Victorian employers to face jail for wage theft

| May 28, 2018

Employers who deliberately underpay or don’t pay their workers will face up to 10 years jail under new laws to be introduced by a re-elected Andrews government in Victoria.

The Labor party believe that too many Victorians are being exploited by unscrupulous employers, with the Fair Work Ombudsman recovering millions of dollars in unpaid wages and entitlements for workers every year.

A re-elected Andrews Labor Government will therefore make sure all Victorians get paid properly for the work they do and ensure that ‘dodgy employers’ get more than a slap on the wrist with new legislation that makes wage theft a criminal offence.

Under the proposed new laws, employers who deliberately withhold wages, superannuation or other employee entitlements, falsify employment records, or fail to keep employment records will face fines of up to $190,284 for individuals, $951,420 for companies and up to 10 years jail.

The Labor party argues that these ‘tough but fair’ penalties reflect the seriousness with which they take the problem of worker exploitation in the state.

The new laws will also make it faster, cheaper and easier for workers to get the money they are owed by their employer through the courts. For claims of up to $50,000, court filing fees will be lowered, claims will be heard within 30 days and court processes will be simplified.

To make sure employers follow court orders, an automatic enforcement model will be introduced that puts the onus on the employer to demonstrate they have complied with orders and paid the entitlements owed to workers.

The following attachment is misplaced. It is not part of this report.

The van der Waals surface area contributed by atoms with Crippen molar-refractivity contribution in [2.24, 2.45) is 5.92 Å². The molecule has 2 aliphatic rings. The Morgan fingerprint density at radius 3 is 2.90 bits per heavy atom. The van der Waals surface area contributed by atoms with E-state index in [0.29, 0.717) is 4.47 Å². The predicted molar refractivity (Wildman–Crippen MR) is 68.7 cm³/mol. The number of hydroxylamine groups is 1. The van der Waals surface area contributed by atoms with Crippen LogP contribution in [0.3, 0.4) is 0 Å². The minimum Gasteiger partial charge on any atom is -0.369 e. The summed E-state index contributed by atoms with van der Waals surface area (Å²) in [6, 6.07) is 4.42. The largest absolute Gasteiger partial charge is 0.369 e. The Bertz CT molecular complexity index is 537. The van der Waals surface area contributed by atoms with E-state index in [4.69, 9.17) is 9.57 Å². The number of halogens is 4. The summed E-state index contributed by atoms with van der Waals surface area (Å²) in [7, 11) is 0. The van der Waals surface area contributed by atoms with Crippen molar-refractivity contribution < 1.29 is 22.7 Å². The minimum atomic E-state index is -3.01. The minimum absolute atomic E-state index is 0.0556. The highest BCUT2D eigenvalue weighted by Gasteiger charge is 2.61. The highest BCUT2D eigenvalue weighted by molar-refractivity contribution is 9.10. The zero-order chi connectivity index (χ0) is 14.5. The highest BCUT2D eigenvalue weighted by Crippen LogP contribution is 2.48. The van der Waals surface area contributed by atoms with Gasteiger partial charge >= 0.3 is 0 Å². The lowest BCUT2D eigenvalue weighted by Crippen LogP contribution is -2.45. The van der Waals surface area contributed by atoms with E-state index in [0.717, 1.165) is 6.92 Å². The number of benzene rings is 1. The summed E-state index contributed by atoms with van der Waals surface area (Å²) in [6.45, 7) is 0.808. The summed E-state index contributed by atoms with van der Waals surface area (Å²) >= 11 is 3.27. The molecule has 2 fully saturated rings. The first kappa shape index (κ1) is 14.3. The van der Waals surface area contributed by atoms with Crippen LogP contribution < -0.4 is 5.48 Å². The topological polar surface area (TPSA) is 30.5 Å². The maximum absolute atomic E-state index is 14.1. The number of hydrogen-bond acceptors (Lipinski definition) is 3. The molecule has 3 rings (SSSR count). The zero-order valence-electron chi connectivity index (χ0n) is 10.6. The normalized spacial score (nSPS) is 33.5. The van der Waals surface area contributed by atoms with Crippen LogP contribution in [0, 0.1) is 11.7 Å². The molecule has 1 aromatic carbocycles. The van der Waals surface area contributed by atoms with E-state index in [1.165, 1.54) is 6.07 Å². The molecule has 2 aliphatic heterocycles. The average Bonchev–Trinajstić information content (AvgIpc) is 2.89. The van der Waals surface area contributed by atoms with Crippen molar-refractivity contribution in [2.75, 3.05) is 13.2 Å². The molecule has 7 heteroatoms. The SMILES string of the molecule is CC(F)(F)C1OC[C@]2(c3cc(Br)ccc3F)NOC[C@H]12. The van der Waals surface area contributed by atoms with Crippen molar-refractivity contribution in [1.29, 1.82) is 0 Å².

Wage theft offences will be investigated and prosecuted by the Victorian Wage Inspectorate – a new employment watchdog the Labor Government is establishing to promote fair industrial relations practices and better education, compliance and enforcement of state-based employment laws.

The Inspectorate was funded with $22 million in the Victorian Budget 2018/19 and will have resources to enforce new long service leave laws, child employment and owner-driver laws. It will also oversee labour hire licencing and enforcement, and establish portable long service leave for contract cleaning, community services and security industry workers.

A re-elected Andrews Labor Government will consult with employers and unions over the proposed laws.

Supporting the proposals, Premier Daniel Andrews said that “Every worker has the right to get a fair day’s pay for a fair day’s work – the simple fact is underpaying workers is theft and it’s time it’s treated like that in our laws.”

The Minister for Industrial Relations, Natalie Hutchins, agreed that “The Wage Inspectorate will help protect all workers, particularly our most vulnerable, and ensure compliance and enforcement with employment conditions across Victoria.”

The Attorney-General, Martin Pakula, underlined that “Victorian workers deserve to be paid in full and on time. Under our laws, it will be easier for workers to recover stolen wages and employers caught stealing from their workers will face up to ten years behind bars.”